Saturday, 18 April 2015

Review: The Ruby Circle by Richelle Mead

The Ruby Circle by Richelle MeadThe Ruby Circle by Richelle Mead (review copy) - WARNING! I cannot review this book without spoiling the others in the series. Read no further if you're planning on reading this series and don't want it spoilt for you.

Sydney Sage is an Alchemist, one of a group of humans who dabble in magic and serve to bridge the worlds of humans and vampires. They protect vampire secrets—and human lives.

After their secret romance is exposed, Sydney and Adrian find themselves facing the wrath of both the Alchemists and the Moroi in this electrifying conclusion to Richelle Mead’s New York Times bestselling Bloodlines series. When the life of someone they both love is put on the line, Sydney risks everything to hunt down a deadly former nemesis. Meanwhile, Adrian becomes enmeshed in a puzzle that could hold the key to a shocking secret about spirit magic, a secret that could shake the entire Moroi world.
From Goodreads.

Review: A Cat Called Panda by Melanie Arora

A Cat Called Panda by Melanie AroraA Cat Called Panda by Melanie Arora (review copy) - A small girl called Amanda converses with a haughty cat called Panda in this whimsical nonsense-style poem. Inspired by a real cat called Panda, we find out about his slightly superior character, why he is named after another animal and his particular fondness for bamboo. Playing with a ‘black and white’ theme throughout, magpies, cows and zebras all get a mention, with additional animals popping up in unexpected places. Amanda, Panda and friends come to life with the unique hand-printed illustrations that incorporate striking splashes of colour into the black and white palette. From Goodreads.

Thursday, 2 April 2015

Review: Simon Vs the Homo Sapiens Agenda by Becky Albertalli

Simon Vs the Homo Sapiens Agenda by Becky AlbertalliSimon Vs the Homo Sapiens Agenda by Becky Albertalli (proof) - Sixteen-year-old and not-so-openly gay Simon Spier prefers to save his drama for the school musical. But when an email falls into the wrong hands, his secret is at risk of being thrust into the spotlight. Now Simon is actually being blackmailed: if he doesn’t play wingman for class clown Martin, his sexual identity will become everyone’s business. Worse, the privacy of Blue, the pen name of the boy he’s been emailing, will be compromised.

With some messy dynamics emerging in his once tight-knit group of friends, and his email correspondence with Blue growing more flirtatious every day, Simon's junior year has suddenly gotten all kinds of complicated. Now, change-averse Simon has to find a way to step out of his comfort zone before he’s pushed out—without alienating his friends, compromising himself, or fumbling a shot at happiness with the most confusing, adorable guy he’s never met.
From Goodreads

Monday, 30 March 2015

Review: Not Otherwise Specified by Hannah Moskowitz

Not Otherwise Specified by Hannah MoskowitzNot Otherwise Specified by Hannah Moskowitz - tta is tired of dealing with all of the labels and categories that seem so important to everyone else in her small Nebraska hometown.

Everywhere she turns, someone feels she's too fringe for the fringe. Not gay enough for the Dykes, her ex-clique, thanks to a recent relationship with a boy; not tiny and white enough for ballet, her first passion; and not sick enough to look anorexic (partially thanks to recovery). Etta doesn’t fit anywhere— until she meets Bianca, the straight, white, Christian, and seriously sick girl in Etta’s therapy group. Both girls are auditioning for Brentwood, a prestigious New York theater academy that is so not Nebraska. Bianca seems like Etta’s salvation, but how can Etta be saved by a girl who needs saving herself?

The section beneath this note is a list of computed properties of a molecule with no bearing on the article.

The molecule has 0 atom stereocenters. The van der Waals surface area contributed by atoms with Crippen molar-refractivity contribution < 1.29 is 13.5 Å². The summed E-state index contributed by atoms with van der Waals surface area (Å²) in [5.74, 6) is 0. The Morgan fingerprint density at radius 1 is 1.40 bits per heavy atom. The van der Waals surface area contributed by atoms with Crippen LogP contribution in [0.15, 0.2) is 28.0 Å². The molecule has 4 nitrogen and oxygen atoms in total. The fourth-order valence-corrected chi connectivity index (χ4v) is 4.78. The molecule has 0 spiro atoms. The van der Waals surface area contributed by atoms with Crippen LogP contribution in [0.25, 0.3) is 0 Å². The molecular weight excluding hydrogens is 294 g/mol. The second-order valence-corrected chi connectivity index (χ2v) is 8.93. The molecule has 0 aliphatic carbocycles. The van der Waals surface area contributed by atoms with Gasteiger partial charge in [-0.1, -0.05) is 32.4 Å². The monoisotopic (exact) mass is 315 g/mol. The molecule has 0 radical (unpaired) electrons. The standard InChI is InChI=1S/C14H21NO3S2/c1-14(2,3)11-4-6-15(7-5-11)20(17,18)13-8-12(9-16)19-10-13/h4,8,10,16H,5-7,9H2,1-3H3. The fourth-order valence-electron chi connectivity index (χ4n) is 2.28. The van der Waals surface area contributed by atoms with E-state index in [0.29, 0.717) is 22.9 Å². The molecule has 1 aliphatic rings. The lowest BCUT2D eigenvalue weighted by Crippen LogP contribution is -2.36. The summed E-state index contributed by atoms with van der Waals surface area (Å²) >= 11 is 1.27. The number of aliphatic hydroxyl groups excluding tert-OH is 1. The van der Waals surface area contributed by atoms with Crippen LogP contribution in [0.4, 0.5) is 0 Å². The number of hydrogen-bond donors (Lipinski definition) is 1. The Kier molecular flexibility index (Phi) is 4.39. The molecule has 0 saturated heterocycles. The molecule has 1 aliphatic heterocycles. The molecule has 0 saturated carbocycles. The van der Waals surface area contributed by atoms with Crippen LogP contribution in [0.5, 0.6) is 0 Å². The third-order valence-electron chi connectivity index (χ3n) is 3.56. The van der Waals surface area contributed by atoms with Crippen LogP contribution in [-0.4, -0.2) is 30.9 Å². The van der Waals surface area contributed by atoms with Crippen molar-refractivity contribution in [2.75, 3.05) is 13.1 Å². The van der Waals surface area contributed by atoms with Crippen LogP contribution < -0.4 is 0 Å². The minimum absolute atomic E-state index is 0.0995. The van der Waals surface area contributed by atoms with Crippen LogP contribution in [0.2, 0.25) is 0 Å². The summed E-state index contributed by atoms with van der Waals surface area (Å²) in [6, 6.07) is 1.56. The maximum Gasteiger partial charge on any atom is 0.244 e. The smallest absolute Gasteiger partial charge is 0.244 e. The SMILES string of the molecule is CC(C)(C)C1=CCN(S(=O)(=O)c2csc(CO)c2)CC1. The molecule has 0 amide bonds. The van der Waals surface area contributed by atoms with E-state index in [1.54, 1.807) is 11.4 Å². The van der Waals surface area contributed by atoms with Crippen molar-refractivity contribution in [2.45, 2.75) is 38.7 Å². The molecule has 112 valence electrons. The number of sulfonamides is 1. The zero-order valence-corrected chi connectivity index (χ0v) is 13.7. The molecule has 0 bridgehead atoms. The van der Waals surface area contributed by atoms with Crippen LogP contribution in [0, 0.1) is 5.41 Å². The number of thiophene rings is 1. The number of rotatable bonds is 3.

The latest powerful, original novel from Hannah Moskowitz is the story about living in and outside communities and stereotypes, and defining your own identity.
From Goodreads.

Review: Me Being Me is Exactly as Insane as You Being You by Todd Hasak-Lowy

Me Being Me is Exactly as Insane as You Being You by Todd Hasak-LowyMe Being Me is Exactly as Insane as You Being You by Todd Hasak-Lowy (ARC) - A heartfelt, humorous story of a teen boy’s impulsive road trip after the shock of his lifetime—told entirely in lists!

Darren hasn't had an easy year.

There was his parents’ divorce, which just so happened to come at the same time his older brother Nate left for college and his longtime best friend moved away. And of course there’s the whole not having a girlfriend thing.

Then one Thursday morning Darren's dad shows up at his house at 6 a.m. with a glazed chocolate doughnut and a revelation that turns Darren’s world inside out. In full freakout mode, Darren, in a totally un-Darren move, ditches school to go visit Nate. Barely twenty-four hours at Nate’s school makes everything much better or much worse—Darren has no idea. It might somehow be both. All he knows for sure is that in addition to trying to figure out why none of his family members are who they used to be, he’s now obsessed with a strangely amazing girl who showed up out of nowhere but then totally disappeared.

Told entirely in lists, Todd Hasak-Lowy's debut YA novel perfectly captures why having anything to do with anyone, including yourself, is:

1. painful
2. unavoidable
3. ridiculously complicated
4. possibly, hopefully the right thing after all.
From Goodreads.

FYI: My review will spoil what Darren's dad reveals to him. We find out about this revelation really early on in the story, so I don't feel it's really that much of a spoiler, and considering it's a focus of the majority of the story, I have no idea how I can review this book without talking about it. If you don't want this spoilt for you, though, do not read any further.